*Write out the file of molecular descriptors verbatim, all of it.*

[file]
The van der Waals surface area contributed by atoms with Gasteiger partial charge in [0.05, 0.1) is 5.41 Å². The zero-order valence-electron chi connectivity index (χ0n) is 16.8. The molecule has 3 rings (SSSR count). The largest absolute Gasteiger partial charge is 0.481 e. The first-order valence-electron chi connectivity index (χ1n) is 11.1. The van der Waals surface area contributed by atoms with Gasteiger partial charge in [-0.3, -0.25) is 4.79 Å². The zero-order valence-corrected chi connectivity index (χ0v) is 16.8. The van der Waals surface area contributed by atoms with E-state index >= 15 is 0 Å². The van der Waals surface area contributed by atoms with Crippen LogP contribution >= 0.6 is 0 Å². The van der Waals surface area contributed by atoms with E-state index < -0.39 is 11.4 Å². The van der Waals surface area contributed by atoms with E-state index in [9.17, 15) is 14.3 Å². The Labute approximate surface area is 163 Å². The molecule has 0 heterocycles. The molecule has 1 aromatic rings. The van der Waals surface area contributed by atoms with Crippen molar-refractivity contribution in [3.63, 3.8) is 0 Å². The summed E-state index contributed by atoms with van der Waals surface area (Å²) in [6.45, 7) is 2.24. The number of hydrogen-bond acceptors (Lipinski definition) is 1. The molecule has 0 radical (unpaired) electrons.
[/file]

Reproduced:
The van der Waals surface area contributed by atoms with Gasteiger partial charge in [0.05, 0.1) is 5.41 Å². The zero-order valence-electron chi connectivity index (χ0n) is 16.8. The molecule has 3 rings (SSSR count). The largest absolute Gasteiger partial charge is 0.481 e. The first-order valence-electron chi connectivity index (χ1n) is 11.1. The van der Waals surface area contributed by atoms with Gasteiger partial charge in [-0.3, -0.25) is 4.79 Å². The zero-order valence-corrected chi connectivity index (χ0v) is 16.8. The van der Waals surface area contributed by atoms with E-state index >= 15 is 0 Å². The van der Waals surface area contributed by atoms with Crippen LogP contribution >= 0.6 is 0 Å². The van der Waals surface area contributed by atoms with E-state index < -0.39 is 11.4 Å². The van der Waals surface area contributed by atoms with E-state index in [9.17, 15) is 14.3 Å². The Labute approximate surface area is 163 Å². The molecule has 0 heterocycles. The molecule has 1 aromatic rings. The van der Waals surface area contributed by atoms with Crippen molar-refractivity contribution in [3.63, 3.8) is 0 Å². The summed E-state index contributed by atoms with van der Waals surface area (Å²) in [6.45, 7) is 2.24. The number of hydrogen-bond acceptors (Lipinski definition) is 1. The molecule has 0 radical (unpaired) electrons.